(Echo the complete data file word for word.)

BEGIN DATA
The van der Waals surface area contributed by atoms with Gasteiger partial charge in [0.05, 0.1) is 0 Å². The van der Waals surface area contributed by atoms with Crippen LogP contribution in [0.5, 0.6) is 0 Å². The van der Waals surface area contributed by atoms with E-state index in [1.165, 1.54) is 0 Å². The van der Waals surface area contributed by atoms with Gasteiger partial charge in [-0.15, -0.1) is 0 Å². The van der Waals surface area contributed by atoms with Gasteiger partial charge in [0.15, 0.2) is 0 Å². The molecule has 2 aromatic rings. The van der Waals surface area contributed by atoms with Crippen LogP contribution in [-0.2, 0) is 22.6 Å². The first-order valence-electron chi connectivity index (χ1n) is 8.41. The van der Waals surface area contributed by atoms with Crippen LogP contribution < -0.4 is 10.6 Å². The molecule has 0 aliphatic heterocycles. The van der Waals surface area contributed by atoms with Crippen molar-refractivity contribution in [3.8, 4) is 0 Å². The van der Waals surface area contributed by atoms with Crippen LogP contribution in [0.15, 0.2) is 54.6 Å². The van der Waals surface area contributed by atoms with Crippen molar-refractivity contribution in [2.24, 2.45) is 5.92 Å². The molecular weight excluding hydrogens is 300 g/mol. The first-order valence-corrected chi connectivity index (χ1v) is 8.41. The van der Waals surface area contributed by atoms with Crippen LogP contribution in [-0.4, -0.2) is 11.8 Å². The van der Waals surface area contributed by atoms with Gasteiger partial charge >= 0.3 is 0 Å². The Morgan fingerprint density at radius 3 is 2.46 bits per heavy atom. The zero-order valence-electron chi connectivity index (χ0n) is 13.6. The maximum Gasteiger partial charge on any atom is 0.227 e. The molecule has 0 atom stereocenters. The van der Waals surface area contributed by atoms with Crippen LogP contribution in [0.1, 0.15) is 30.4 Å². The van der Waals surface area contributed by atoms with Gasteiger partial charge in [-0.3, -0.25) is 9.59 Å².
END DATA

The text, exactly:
The van der Waals surface area contributed by atoms with Gasteiger partial charge in [0.05, 0.1) is 0 Å². The van der Waals surface area contributed by atoms with Crippen LogP contribution in [0.5, 0.6) is 0 Å². The van der Waals surface area contributed by atoms with E-state index in [1.165, 1.54) is 0 Å². The van der Waals surface area contributed by atoms with Gasteiger partial charge in [-0.15, -0.1) is 0 Å². The van der Waals surface area contributed by atoms with Gasteiger partial charge in [0.15, 0.2) is 0 Å². The molecule has 2 aromatic rings. The van der Waals surface area contributed by atoms with Crippen LogP contribution in [-0.2, 0) is 22.6 Å². The first-order valence-electron chi connectivity index (χ1n) is 8.41. The van der Waals surface area contributed by atoms with Crippen LogP contribution < -0.4 is 10.6 Å². The molecule has 0 aliphatic heterocycles. The van der Waals surface area contributed by atoms with Crippen molar-refractivity contribution in [3.8, 4) is 0 Å². The van der Waals surface area contributed by atoms with Crippen LogP contribution in [0.15, 0.2) is 54.6 Å². The van der Waals surface area contributed by atoms with Crippen molar-refractivity contribution in [2.24, 2.45) is 5.92 Å². The molecular weight excluding hydrogens is 300 g/mol. The first-order valence-corrected chi connectivity index (χ1v) is 8.41. The van der Waals surface area contributed by atoms with Crippen LogP contribution in [-0.4, -0.2) is 11.8 Å². The van der Waals surface area contributed by atoms with Gasteiger partial charge >= 0.3 is 0 Å². The Morgan fingerprint density at radius 3 is 2.46 bits per heavy atom. The zero-order valence-electron chi connectivity index (χ0n) is 13.6. The maximum Gasteiger partial charge on any atom is 0.227 e. The molecule has 0 atom stereocenters. The van der Waals surface area contributed by atoms with Crippen LogP contribution in [0.1, 0.15) is 30.4 Å². The van der Waals surface area contributed by atoms with Gasteiger partial charge in [-0.3, -0.25) is 9.59 Å².